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Publication numberUS5943875 A
Publication typeGrant
Application numberUS 08/986,740
Publication dateAug 31, 1999
Filing dateDec 8, 1997
Priority dateDec 8, 1997
Fee statusPaid
Also published asCA2313476A1, CA2313476C, CN1233578A, EP1038144A1, EP1038144A4, WO1999030092A1
Publication number08986740, 986740, US 5943875 A, US 5943875A, US-A-5943875, US5943875 A, US5943875A
InventorsJames Hymes
Original AssigneeEnvirochill International, Ltd.
Export CitationBiBTeX, EndNote, RefMan
External Links: USPTO, USPTO Assignment, Espacenet
Self-cooling fluid container with nested refrigerant and fluid chambers
US 5943875 A
Abstract
A self-cooling fluid container for beverages includes a beverage chamber and a refrigerant chamber in a nested configuration. Release of the refrigerant effects cooling of the beverage as a result of conductive heat transfer between the expanding refrigerant and the beverage chamber. The refrigerant chamber is wholly self-contained and nests snugly within a recess formed in the beverage chamber, thereby providing enhanced wall thickness and strength for containing a pressurized refrigerant, as well as enhanced heat transfer between the beverage chamber and the refrigerant chamber.
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Claims(13)
I claim:
1. In a self-cooling container for fluids, including a first chamber having walls for defining a fluid region interior thereto, a second chamber for containing a pressurizable refrigerant and having walls for defining a refrigerant region interior thereto, and means for causing a refrigerant in said second chamber to cool a fluid in said first chamber, the improvement comprising:
said first chamber including a substantially cylindrical recessed portion extending from a wall of said first chamber at least partially into said fluid region to a distal end having a substantially hemispherical shape, wherein the radius of the recessed portion is substantially constant, and wherein the radius of the hemispherically shaped distal end of the recessed portion is substantially equal to the radius of the recessed portion, and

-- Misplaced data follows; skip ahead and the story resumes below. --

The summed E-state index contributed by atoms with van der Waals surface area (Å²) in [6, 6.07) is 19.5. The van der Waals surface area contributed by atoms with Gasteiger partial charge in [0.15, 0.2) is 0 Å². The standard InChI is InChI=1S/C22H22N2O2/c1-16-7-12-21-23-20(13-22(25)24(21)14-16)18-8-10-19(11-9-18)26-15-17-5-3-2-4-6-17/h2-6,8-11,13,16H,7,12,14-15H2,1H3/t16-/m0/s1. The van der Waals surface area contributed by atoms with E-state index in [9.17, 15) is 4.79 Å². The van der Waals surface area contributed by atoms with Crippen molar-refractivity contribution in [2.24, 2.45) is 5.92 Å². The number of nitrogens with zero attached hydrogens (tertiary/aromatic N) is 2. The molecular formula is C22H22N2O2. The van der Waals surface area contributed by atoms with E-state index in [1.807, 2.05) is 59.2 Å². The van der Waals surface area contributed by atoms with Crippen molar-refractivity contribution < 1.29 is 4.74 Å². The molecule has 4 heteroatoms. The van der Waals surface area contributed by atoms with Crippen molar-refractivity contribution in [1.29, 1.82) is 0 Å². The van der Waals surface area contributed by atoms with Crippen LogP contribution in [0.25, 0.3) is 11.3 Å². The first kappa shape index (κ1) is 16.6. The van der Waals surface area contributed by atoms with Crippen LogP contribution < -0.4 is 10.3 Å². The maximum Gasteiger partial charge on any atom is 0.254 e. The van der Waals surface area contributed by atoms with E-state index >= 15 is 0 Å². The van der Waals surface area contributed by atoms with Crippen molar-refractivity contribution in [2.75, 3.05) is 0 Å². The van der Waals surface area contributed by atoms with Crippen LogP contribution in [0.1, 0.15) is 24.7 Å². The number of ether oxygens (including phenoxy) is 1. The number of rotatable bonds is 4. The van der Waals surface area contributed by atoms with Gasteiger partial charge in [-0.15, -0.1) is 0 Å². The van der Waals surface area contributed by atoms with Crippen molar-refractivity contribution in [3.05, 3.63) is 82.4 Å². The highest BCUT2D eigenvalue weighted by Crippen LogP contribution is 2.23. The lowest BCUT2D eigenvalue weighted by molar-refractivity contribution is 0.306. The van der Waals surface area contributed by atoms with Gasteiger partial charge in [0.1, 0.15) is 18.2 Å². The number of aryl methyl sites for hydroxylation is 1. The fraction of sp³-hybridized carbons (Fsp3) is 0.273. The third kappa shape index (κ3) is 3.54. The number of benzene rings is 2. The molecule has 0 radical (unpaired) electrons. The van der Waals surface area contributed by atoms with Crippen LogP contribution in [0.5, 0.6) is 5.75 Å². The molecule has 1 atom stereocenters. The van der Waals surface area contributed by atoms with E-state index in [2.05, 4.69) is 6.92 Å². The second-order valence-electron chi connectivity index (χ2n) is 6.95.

the outer wall of said second chamber being adapted to engage with and fit snugly within said recessed portion of said first chamber in a nested configuration,
wherein the outer wall of said second chamber is substantially cylindrical and terminates in a distal end which is substantially hemispherical, wherein the radius of the outer wall of the second chamber is substantially constant, and wherein the radius of the hemispherical distal end is substantially equal to the radius of the outer wall of the second chamber.
2. A self-cooling container for fluids according to claim 1, wherein said means for causing a refrigerant in said second chamber to cool a fluid in said first chamber comprises a refrigerant dispersal assembly including means for defining a dispersal region adjacent the first and second chambers, and cooling activation means for selectively forming a fluidic path from said refrigerant region of said second chamber to said dispersal region, wherein said dispersal region is substantially closed and is vented to regions exterior to said container.
3. A self-cooling container for fluids according to claim 2, wherein said dispersal region includes a first portion adjacent to said refrigerant region and separated therefrom by a coupling portion of said walls of said refrigerant region, and a second portion adjacent to said fluid region and separated therefrom by a coupling portion of said walls of said fluid region, said dispersal region and said fluid region being thermally coupled through said coupling portion of said walls of said fluid region, and wherein said fluidic path from said refrigerant region of said first chamber to said dispersal region is established through said coupling portion of said walls of said refrigerant region.
4. A self-cooling container for fluids according to claim 3, wherein said second chamber further includes means for release of said pressurizable material into said dispersal region.
5. A self-cooling container for fluids according to claim 4, wherein said second chamber comprises a capsule having at least one port through which said pressurizable material can be introduced and released.
6. A self-cooling container for fluids according to claim 5, wherein said cooling activation means is selectively engageable with said second chamber within said refrigerant dispersal region, wherein engagement of said cooling activation means with the second chamber causes said port to be opened for release of said pressurizable material from said second chamber.
7. A self-cooling container for fluids according to claim 6, wherein said second chamber is refillable with a pressurizable material after said pressurizable material has been released therefrom.